• 1.1.f Endpoints
    • 1.1.g Servers
    • 1.1.h PoE
  • 1.2 Describe characteristics of network topology architectures
    • 1.2.a Two-tier
    • 1.2.b Three-tier
    • 1.2.c Spine-leaf
    • 1.2.d WAN
    • 1.2.e Small office/home office (SOHO)
    • 1.2.f On-premise and cloud
  • 1.3 Compare physical interface and cabling types
    • 1.3.a Single-mode fiber, multimode fiber, copper
    • 1.3.b Connections (Ethernet shared media and point-to-point)
  • 1.4 Identify interface and cable issues (collisions, errors, mismatch duplex, and/or speed)
  • 1.5 Compare TCP to UDP
  • 1.6 Configure and verify IPv4 addressing and subnetting
  • 1.7 Describe the need for private IPv4 addressing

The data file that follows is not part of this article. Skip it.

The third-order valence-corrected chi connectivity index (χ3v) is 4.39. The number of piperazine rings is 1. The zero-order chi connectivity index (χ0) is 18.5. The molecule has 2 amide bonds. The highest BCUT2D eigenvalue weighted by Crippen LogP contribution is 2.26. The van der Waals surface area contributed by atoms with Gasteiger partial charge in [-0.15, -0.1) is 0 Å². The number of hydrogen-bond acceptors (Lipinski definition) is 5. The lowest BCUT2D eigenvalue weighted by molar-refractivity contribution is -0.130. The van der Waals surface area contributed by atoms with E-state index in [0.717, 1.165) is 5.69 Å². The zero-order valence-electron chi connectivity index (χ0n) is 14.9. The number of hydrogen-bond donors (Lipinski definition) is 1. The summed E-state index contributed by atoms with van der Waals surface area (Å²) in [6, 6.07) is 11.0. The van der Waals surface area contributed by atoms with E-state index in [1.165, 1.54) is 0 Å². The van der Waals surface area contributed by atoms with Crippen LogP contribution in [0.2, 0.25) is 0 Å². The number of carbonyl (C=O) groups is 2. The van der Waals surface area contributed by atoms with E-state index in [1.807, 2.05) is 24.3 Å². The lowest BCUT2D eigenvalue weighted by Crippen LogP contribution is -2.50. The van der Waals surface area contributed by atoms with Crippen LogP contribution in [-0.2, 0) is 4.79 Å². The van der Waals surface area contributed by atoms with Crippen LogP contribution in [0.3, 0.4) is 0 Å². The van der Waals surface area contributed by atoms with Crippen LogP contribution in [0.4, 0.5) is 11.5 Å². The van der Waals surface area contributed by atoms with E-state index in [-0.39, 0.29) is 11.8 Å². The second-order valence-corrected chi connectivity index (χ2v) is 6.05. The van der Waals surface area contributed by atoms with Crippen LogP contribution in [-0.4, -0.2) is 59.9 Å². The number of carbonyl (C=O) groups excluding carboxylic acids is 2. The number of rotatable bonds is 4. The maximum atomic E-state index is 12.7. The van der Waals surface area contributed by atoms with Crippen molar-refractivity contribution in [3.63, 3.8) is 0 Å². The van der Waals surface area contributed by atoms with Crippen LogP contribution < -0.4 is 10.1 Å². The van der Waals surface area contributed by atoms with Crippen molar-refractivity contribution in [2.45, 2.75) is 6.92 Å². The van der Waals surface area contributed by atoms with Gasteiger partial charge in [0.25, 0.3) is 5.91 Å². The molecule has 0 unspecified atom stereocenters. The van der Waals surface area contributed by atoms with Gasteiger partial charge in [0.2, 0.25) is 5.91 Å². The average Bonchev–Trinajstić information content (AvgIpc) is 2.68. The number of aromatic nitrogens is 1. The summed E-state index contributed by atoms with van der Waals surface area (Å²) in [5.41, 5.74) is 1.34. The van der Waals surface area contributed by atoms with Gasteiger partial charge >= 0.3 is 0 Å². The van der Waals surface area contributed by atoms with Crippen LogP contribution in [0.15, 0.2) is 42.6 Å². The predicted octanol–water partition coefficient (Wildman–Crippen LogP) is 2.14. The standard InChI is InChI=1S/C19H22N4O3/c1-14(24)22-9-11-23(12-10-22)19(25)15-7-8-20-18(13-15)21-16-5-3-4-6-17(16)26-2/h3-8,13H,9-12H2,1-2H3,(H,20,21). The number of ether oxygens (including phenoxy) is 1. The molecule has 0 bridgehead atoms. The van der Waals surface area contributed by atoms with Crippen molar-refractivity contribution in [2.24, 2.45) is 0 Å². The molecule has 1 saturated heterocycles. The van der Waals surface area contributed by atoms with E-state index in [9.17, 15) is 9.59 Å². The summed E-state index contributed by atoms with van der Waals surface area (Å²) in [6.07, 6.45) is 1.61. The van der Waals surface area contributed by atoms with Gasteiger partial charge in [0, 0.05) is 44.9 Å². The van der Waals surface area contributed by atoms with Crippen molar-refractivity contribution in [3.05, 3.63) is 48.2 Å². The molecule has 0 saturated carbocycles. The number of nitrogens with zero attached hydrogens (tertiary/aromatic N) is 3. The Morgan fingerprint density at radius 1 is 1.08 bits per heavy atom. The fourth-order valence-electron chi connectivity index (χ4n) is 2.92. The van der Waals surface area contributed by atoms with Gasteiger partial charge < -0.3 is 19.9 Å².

• 1.8 Configure and verify IPv6 addressing and prefix
  • 1.9 Describe IPv6 address types
    • 1.9.a Unicast (global, unique local, and link local)
    • 1.9.b Anycast
    • 1.9.c Multicast
    • 1.9.d Modified EUI 64
  • 1.10 Verify IP parameters for Client OS (Windows, Mac OS, Linux)
  • 1.11 Describe wireless principles
    • 1.11.a Nonoverlapping Wi-Fi channels
    • 1.11.b SSID
    • 1.11.c RF
    • 1.11.d Encryption
  • 1.12 Explain virtualization fundamentals (server virtualization, containers, and VRFs)
  • 1.13 Describe switching concepts
    • 1.14 MAC learning and aging
    • 1.15 Frame switching
    • 1.16 Frame flooding
    • 1.17 MAC address table

Network Access

  • 2.1 Configure and verify VLANs (normal range) spanning multiple switches
    • 2.1.a Access ports (data and voice)
    • 2.1.b Default VLAN
    • 2.1.c InterVLAN connectivity
  • 2.2 Configure and verify interswitch connectivity
    • 2.2.a Trunk ports
    • 2.2.b 802.1Q
    • 2.2.c Native VLAN
  • 2.3 Configure and verify Layer 2 discovery protocols (Cisco Discovery Protocol and LLDP)
  • 2.4 Configure and verify (Layer 2/Layer 3) EtherChannel (LACP)